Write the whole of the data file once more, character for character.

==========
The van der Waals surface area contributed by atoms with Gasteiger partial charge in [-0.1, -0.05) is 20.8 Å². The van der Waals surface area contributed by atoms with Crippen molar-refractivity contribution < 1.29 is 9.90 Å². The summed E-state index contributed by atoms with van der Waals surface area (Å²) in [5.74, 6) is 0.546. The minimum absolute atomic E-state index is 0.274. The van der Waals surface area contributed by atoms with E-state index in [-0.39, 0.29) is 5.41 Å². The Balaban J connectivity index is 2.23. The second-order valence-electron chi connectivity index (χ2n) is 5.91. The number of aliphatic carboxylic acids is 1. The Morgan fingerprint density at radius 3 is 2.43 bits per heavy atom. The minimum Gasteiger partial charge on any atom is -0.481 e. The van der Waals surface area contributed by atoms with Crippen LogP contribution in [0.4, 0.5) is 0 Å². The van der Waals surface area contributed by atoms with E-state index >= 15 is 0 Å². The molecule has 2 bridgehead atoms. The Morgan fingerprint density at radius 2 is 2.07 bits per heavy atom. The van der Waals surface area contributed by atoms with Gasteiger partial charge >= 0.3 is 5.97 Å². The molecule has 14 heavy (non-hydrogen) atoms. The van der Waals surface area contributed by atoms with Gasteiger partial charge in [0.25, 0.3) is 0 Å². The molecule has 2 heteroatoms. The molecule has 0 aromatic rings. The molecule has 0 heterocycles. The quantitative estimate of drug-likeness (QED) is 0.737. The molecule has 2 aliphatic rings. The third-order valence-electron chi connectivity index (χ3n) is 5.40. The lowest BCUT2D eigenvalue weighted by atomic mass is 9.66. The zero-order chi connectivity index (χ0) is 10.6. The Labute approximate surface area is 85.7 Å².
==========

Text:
The van der Waals surface area contributed by atoms with Gasteiger partial charge in [-0.1, -0.05) is 20.8 Å². The van der Waals surface area contributed by atoms with Crippen molar-refractivity contribution < 1.29 is 9.90 Å². The summed E-state index contributed by atoms with van der Waals surface area (Å²) in [5.74, 6) is 0.546. The minimum absolute atomic E-state index is 0.274. The van der Waals surface area contributed by atoms with E-state index in [-0.39, 0.29) is 5.41 Å². The Balaban J connectivity index is 2.23. The second-order valence-electron chi connectivity index (χ2n) is 5.91. The number of aliphatic carboxylic acids is 1. The Morgan fingerprint density at radius 3 is 2.43 bits per heavy atom. The minimum Gasteiger partial charge on any atom is -0.481 e. The van der Waals surface area contributed by atoms with Crippen LogP contribution in [0.4, 0.5) is 0 Å². The van der Waals surface area contributed by atoms with E-state index >= 15 is 0 Å². The molecule has 2 bridgehead atoms. The Morgan fingerprint density at radius 2 is 2.07 bits per heavy atom. The van der Waals surface area contributed by atoms with Gasteiger partial charge >= 0.3 is 5.97 Å². The molecule has 14 heavy (non-hydrogen) atoms. The van der Waals surface area contributed by atoms with Gasteiger partial charge in [0.25, 0.3) is 0 Å². The molecule has 2 heteroatoms. The molecule has 0 aromatic rings. The molecule has 0 heterocycles. The quantitative estimate of drug-likeness (QED) is 0.737. The molecule has 2 aliphatic rings. The third-order valence-electron chi connectivity index (χ3n) is 5.40. The lowest BCUT2D eigenvalue weighted by atomic mass is 9.66. The zero-order chi connectivity index (χ0) is 10.6. The Labute approximate surface area is 85.7 Å².